‘Smackover Dense’ is in play
Louisiana, Arkansas landowners anticipating big rewards

Editor's note: The following is the final of a series looking into gas and oil exploration in the Lower Smackover Brown Dense rock formation under much of Union Parish. The series explains current exploration, what that exploration has already meant for the parish and what it could potentially mean in the future.

By T. Scott Boatright
The GVazette, Farmerville LA

Used by permission

While frankincense and myrhh are known as traditional Christmas fragrances, it's the potential smell of sweet and sour crude that has area landowners feeling like young children waiting for Santa Claus.

And instead of sugar plums dancing their through their heads, it's dollar signs moonwalking through their minds.

The Lower Smackover Brown Dense play is a rock formation running from East Texas to Florida. Oil and Gas Investor's website reports two horizontal test wells are currently under way - one by Southwestern Energy in southern Arkansas and one by Devon Energy Corp., which has some 40,000 net acres over Brown Dense. The Southwestern horizontal, in Columbia County, Ark., will have a vertical depth of some 8,900 feet and lateral length of 3,500 feet.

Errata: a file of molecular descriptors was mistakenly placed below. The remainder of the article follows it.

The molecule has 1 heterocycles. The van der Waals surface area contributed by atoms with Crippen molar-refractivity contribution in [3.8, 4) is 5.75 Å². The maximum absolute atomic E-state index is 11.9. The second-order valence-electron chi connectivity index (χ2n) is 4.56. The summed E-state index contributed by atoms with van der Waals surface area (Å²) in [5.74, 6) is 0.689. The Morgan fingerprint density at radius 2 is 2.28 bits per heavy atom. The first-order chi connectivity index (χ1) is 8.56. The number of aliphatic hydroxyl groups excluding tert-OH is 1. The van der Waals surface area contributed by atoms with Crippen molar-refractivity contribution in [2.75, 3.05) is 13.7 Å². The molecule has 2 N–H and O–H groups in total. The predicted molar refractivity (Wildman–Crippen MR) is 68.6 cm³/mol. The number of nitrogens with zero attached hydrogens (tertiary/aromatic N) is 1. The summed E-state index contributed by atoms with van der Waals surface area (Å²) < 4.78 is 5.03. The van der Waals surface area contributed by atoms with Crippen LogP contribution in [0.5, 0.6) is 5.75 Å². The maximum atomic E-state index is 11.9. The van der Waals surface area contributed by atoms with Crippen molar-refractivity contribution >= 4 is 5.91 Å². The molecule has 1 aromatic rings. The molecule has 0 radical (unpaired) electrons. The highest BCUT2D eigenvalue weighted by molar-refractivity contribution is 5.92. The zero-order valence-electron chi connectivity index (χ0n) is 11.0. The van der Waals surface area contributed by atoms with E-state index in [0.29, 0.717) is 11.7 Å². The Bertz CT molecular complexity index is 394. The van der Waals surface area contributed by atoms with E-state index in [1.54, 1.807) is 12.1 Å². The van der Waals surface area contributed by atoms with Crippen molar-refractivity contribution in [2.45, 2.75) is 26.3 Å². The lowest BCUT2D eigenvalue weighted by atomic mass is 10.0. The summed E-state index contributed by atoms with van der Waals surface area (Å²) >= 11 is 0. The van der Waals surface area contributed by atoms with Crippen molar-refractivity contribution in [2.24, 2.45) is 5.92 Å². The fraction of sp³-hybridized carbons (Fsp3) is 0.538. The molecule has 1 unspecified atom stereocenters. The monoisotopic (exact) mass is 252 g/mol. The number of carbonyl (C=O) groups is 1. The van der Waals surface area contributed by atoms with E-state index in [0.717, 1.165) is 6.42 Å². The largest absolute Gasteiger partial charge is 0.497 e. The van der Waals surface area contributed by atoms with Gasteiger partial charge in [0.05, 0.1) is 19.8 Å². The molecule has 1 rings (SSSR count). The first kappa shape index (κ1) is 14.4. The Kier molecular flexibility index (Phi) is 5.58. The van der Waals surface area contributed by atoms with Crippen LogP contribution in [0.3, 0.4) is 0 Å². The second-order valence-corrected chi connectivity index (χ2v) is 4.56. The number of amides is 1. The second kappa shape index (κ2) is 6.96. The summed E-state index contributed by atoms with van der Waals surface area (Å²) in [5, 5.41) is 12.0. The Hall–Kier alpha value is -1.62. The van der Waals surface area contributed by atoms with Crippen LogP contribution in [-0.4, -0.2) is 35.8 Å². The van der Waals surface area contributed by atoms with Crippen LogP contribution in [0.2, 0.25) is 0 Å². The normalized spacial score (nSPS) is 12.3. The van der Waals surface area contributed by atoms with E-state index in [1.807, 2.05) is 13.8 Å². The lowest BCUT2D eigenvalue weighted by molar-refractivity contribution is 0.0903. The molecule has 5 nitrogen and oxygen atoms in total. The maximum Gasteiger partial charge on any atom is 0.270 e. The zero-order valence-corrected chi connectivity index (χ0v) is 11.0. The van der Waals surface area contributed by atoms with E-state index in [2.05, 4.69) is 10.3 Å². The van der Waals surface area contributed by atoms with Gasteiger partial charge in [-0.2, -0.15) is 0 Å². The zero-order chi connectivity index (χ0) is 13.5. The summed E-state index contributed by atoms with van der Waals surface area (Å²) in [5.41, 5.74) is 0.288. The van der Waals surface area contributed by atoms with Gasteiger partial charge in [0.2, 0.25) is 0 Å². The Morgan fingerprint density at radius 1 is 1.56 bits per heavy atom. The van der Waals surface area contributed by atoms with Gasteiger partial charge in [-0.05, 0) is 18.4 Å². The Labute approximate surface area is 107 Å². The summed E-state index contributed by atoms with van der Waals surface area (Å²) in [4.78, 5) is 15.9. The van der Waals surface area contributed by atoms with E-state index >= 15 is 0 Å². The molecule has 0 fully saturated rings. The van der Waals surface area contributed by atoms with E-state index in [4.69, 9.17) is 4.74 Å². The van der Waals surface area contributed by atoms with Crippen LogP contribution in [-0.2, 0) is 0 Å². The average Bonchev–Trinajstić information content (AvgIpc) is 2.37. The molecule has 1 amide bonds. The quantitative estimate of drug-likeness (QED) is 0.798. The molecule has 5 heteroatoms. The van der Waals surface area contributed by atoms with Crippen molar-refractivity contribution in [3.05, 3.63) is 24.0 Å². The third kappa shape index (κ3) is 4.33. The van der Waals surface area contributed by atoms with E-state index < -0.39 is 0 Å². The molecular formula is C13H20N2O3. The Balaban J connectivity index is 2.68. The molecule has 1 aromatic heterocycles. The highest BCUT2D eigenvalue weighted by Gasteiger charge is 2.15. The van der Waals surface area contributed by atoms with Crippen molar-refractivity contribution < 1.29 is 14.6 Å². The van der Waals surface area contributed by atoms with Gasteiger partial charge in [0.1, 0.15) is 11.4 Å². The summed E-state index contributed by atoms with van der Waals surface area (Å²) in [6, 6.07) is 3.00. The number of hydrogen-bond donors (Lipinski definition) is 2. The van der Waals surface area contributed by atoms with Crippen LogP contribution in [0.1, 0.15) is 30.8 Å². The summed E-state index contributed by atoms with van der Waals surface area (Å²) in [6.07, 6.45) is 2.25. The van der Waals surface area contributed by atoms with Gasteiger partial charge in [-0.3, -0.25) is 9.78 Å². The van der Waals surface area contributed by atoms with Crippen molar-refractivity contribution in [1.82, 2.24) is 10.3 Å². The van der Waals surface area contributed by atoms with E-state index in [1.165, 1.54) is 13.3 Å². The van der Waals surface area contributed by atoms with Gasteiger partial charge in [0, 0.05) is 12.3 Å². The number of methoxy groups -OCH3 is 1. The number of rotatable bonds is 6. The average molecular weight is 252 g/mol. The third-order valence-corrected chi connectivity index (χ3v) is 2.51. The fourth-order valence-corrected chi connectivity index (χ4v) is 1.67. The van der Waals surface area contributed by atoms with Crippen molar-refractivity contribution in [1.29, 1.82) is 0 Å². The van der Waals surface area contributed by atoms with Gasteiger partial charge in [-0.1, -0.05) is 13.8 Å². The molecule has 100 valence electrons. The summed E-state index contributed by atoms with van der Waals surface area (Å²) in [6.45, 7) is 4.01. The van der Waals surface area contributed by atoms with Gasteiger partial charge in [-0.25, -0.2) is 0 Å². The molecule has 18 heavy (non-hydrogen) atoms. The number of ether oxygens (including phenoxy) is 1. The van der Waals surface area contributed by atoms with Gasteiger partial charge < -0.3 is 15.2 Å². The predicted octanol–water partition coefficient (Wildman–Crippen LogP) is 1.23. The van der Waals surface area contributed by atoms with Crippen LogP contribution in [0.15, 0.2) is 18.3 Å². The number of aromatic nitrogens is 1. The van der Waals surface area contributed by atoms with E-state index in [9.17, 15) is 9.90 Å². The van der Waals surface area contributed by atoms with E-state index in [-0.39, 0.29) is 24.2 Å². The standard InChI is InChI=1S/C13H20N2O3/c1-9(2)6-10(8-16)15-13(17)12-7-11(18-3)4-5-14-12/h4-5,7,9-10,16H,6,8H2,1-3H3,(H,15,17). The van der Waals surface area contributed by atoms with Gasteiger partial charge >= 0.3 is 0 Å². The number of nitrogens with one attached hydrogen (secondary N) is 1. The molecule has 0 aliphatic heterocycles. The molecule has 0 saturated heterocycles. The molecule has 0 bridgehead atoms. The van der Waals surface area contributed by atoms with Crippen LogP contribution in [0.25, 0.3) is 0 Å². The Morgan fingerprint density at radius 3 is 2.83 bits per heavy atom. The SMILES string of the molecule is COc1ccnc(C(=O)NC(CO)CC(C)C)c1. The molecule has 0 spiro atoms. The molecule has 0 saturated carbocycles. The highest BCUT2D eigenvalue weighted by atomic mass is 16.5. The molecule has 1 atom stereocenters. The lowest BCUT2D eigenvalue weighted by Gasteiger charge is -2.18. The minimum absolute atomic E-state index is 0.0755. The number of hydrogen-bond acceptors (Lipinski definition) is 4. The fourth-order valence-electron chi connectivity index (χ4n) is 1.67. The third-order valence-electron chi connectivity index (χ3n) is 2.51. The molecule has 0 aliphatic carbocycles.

Tests samples of those wells could tell is there is obtainable oil or gas in the Lower Smackover Brown Dense formation. If there is oil or gas found, it could result in big paydays for people who own land throughout that formation, including many in Union Parish.

"It could be big for the area if they find something," Farmerville attorney David Post said. "And bigger than just oil or gas. Remember that during the California gold rush, it wasn't only miners who got rich. It was also the people servicing them - people selling picks and shovels, people selling blue jeans. They got rich, too."

Farmerville Mayor Stein Baughman Jr., said many town residents are more hopeful for the future with the potential of an oil play.

"It may be big talk around the coffee shop, but it's still a wait and see attitude in my arena," Baughman said. "We've already made a ton of money when they put the pipeline through here, and this has the potential to be bigger. Trailer parks for workers, grocery stores . everyone would benefit from the potential sales taxes workers would bring to town.

"But we still don't know what they'll find.

The good news is we've already received an economic boost just from all the leasing being done."

Since October of 2010, the Union Parish Clerk of Courts office has filed 3,400 oil, gas and mineral leases averaging around $45 per recording.

Farmerville attorney Johnny Dollar is also following the situation closely.

"What I'm hearing has me cautiously optimistic," Dollar said. "The oil companies don't release much information until they're ready, but there are signs they probably believe something is there. And if there is, the question is can they recover it with today's technology?

"But I think within the next two to five years, we'll be seeing some big changes around here. Good changes. And if it happens everyone will benefit, not only landowners, but everyone who lives in the parish."